A Southie home renovation, passed down from father to son
A construction pro tackles a job close to his heart: the renovation of the home his parents bought decades ago in Southie.
The eldest of five kids, Jim Burke grew up in South Boston. His grandparents and his uncle’s family lived in a three-decker next door; another aunt and uncle and several cousins had a home across the street. “There was something like thirteen of us cousins [nearby] ten years apart,” recalls Burke. “It was pretty nuts sometimes.”
By the time he entered high school, his family had relocated to Milton. His parents held onto the 1920s three-decker in Southie, though, renting it out from time to time. As an adult, Burke lived in the Washington, D.C., area before returning to Boston more than a decade ago. He and business partner Randy Milburn own Cambridgeport Construction, which specializes in high-end historical restorations and renovations.
“I started renting the house in Southie from my parents,” says Burke. His wife, Emily, moved in when they married five years ago. After their daughters, Georgia, 3, and Mairead, 1, were born, the couple decided they were settled in—they live on the upper two floors and rent out the first level—for the long haul.
Making the house their “forever home” would take some work. “The place was in decent shape, but it was showing its age,” explains Burke. “The house hadn’t been touched in decades. My dad had renovated it himself 35 years ago on nights and weekends when he was a surgical resident at Mass. General.”
On the second floor, an updated kitchen and a more modern layout were essential. They found their solution in custom Mission-style cabinets made by Salmon Falls Woodworks and a striking walnut-topped island.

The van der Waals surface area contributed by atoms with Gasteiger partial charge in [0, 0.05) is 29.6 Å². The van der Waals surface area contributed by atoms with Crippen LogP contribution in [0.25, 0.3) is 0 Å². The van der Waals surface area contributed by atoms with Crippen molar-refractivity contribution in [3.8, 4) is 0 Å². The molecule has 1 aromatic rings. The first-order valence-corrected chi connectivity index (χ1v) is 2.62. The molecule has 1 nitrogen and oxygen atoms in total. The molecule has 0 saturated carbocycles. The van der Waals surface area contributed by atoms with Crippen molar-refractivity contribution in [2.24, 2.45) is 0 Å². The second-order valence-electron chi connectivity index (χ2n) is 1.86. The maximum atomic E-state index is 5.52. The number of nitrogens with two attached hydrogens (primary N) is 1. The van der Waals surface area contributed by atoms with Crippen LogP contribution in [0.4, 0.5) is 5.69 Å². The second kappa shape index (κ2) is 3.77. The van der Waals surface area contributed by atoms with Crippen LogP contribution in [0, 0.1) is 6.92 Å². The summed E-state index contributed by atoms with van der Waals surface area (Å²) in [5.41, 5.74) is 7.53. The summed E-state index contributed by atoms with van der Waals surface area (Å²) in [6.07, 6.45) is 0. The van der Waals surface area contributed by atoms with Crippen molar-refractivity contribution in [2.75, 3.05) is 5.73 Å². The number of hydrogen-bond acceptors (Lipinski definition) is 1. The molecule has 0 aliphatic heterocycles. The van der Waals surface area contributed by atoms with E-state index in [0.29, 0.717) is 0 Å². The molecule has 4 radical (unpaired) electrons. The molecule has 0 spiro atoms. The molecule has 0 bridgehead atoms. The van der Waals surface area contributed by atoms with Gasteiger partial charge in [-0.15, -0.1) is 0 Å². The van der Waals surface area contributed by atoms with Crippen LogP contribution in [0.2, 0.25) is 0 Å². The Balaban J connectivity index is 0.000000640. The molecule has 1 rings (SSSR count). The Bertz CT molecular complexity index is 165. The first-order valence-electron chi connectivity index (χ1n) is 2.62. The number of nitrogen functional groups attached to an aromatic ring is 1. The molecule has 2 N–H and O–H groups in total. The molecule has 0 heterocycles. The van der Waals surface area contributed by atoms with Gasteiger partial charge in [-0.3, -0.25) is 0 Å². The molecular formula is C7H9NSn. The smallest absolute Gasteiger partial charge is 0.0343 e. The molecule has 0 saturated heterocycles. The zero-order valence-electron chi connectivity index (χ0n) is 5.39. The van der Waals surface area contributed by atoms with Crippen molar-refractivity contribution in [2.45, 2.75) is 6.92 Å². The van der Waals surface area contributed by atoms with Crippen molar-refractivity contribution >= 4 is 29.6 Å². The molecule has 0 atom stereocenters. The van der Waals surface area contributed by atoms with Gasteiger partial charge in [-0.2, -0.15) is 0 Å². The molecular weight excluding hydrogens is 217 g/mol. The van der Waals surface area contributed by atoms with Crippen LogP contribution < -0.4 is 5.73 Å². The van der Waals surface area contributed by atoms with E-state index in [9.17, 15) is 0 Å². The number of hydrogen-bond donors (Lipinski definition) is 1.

On the third floor, significant structural work — completed by Burke’s own company, of course — was needed to accommodate a master suite, two more bedrooms, and a bathroom. Richard Levey of RBL Architects in Newton drafted the plans.
“Since we couldn’t go outside of the existing footprint, the only way to expand was to make the cramped third floor larger,” says Burke. By removing the obsolete chimney and rebuilding the roof, they were able to install full-length dormers on both sides, essentially doubling the usable square footage of the third floor.
Though they wanted to make the house their own, the couple didn’t want to go too far. “There was a lot of reluctance on my part to redo what my dad had done to the house because he had put so much of himself into it,” says Burke. Several elements the senior Burke had installed remain, including the built-in shelves and cabinets he crafted in the living room. “We just painted the oak white to make it look more up-to-date,” says Burke, who added his own handcrafted elements to the house as well. “While Cambridgeport did the renovation, I built certain things for the house after hours,” including the walnut dining table and the built-in window seat and coffee table in the living room.
Uniting Jim and Emily’s tastes took some thought, too. Interior designer Sarah Scales helped with that. “Jim is very into Mission and Arts and Crafts-style elements, while Emily veers toward more beachy, soft, and serene things,” says Scales.
Arts and Crafts style wins out in the dining room wainscoting and the handmade coffee table. The color palette centers on calming gray, blue, and white tones that Emily favors. In some cases, Scales found furnishings that satisfy both spouses, such as the West Elm capiz light fixture in the dining room. “Since it’s made of shells, it has a beachy, more contemporary feel while also feeling connected to the leaded-glass elements often associated with Arts and Crafts style,” Scales says.
The home now feels comfortable and personal for a young family, yet very much connected to its past. At the foot of Emily and Jim’s bed is a large wooden hope chest with brass detailing “made for my mother by my dad 40-plus years ago,” says Jim. “It’s very special to now have it in our bedroom.”